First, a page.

Jeans 'n Classics has a philosophy about getting baby boomers and younger music fans interested in orchestral music -- play songs they know and like.
So the London, Ontario-based troupe has created nearly four dozen shows featuring orchestral arrangements of songs by rock favorites ranging from ABBA and the Beatles to Motown and Prince. They've also worked in tandem with artists such as Supertramp's Roger Hodgson, Triumph's Rik [cq] Emmett and Styx's Lawrence Gowan, and next week it rolls into Detroit with its "Endless Summer -- The Music of Brian Wilson and the Beach Boys."
"Once you do it, you never want to go back," says creative director Peter Brennan. "It's such an awesome musical experience. We have a lot of material where orchestras never trod before. The challenge is always not to lose the integrity of a great pop song and, yet, we don't want to have the orchestra up there playing whole notes and being bored to tears.
"So we've tried very, very hard over the years to be true to both worlds and bridge that gap and keep everybody happy. So far, so good."
Brennan says Jeans 'n Classics faced some resistance from orchestras when it started 15 years ago. But time and changing demographics within the ensembles -- not to mention responsive audiences -- have resulted in a warmer working relationship.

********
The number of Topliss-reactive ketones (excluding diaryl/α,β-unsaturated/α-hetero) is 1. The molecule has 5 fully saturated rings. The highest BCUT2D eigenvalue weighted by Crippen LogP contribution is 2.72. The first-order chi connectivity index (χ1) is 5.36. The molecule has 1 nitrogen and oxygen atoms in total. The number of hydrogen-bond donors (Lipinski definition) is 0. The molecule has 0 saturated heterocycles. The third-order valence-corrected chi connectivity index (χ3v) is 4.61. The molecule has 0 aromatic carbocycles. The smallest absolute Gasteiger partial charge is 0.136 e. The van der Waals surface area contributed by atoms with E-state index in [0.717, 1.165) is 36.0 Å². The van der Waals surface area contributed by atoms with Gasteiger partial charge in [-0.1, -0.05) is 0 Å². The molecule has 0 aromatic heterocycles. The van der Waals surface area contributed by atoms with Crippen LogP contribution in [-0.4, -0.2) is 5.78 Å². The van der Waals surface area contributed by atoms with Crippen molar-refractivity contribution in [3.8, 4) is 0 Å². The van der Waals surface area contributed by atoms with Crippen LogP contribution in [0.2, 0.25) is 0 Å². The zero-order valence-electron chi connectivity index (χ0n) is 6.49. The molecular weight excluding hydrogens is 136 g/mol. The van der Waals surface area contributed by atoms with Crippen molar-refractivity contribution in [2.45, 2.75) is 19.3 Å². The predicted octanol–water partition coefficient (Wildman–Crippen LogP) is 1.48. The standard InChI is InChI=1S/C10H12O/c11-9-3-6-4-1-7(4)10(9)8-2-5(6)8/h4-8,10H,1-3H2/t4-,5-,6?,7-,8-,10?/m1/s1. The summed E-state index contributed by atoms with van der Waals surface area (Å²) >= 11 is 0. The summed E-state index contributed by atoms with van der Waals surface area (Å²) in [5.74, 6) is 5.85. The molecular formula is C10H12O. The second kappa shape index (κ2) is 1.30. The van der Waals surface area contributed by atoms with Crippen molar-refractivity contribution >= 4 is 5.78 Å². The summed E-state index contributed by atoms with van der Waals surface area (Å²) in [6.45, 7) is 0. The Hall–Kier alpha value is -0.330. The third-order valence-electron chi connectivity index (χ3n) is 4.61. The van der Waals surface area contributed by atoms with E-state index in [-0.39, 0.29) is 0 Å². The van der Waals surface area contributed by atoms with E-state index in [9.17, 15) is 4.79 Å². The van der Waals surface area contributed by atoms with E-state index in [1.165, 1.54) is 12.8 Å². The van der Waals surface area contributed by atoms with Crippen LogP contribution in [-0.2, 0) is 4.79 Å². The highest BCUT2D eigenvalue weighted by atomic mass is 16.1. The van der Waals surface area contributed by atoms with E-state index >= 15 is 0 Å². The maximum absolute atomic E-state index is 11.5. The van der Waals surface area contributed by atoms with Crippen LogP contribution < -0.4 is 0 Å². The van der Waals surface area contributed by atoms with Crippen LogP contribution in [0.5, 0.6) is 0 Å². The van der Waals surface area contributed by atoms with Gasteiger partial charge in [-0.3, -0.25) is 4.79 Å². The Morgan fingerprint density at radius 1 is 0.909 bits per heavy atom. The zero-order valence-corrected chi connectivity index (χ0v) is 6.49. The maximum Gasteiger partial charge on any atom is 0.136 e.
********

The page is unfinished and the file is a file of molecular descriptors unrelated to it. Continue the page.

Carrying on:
"We find that orchestra players -- the younger ones, particularly -- they're just as much at home playing Mahler as they are playing John Williams as they are playing John Lennon," Brennan explains. "The attitude seems to be, 'If it's good let's do it right and let's have fun doing it.'
"It's a whole different headspace from an older group of players that we don't see anymore who would be, 'I don't want to play this (stuff)! I'm a serious player!' Now everyone's much more open, and it works for the players and for the audience."
The Detroit Symphony Orchestra present "Endless Summer -- The Music of Brian Wilson & the Beach Boys" with Jeans 'n Classics and conductor Steve Reineke, at five shows Thursday (Feb. 18) through Feb. 21 at Orchestra Hall, 3711 Woodward Ave., Detroit. Tickets are $19-$45. Call 313-576-5111 or visit www.detroitsymphony.com.
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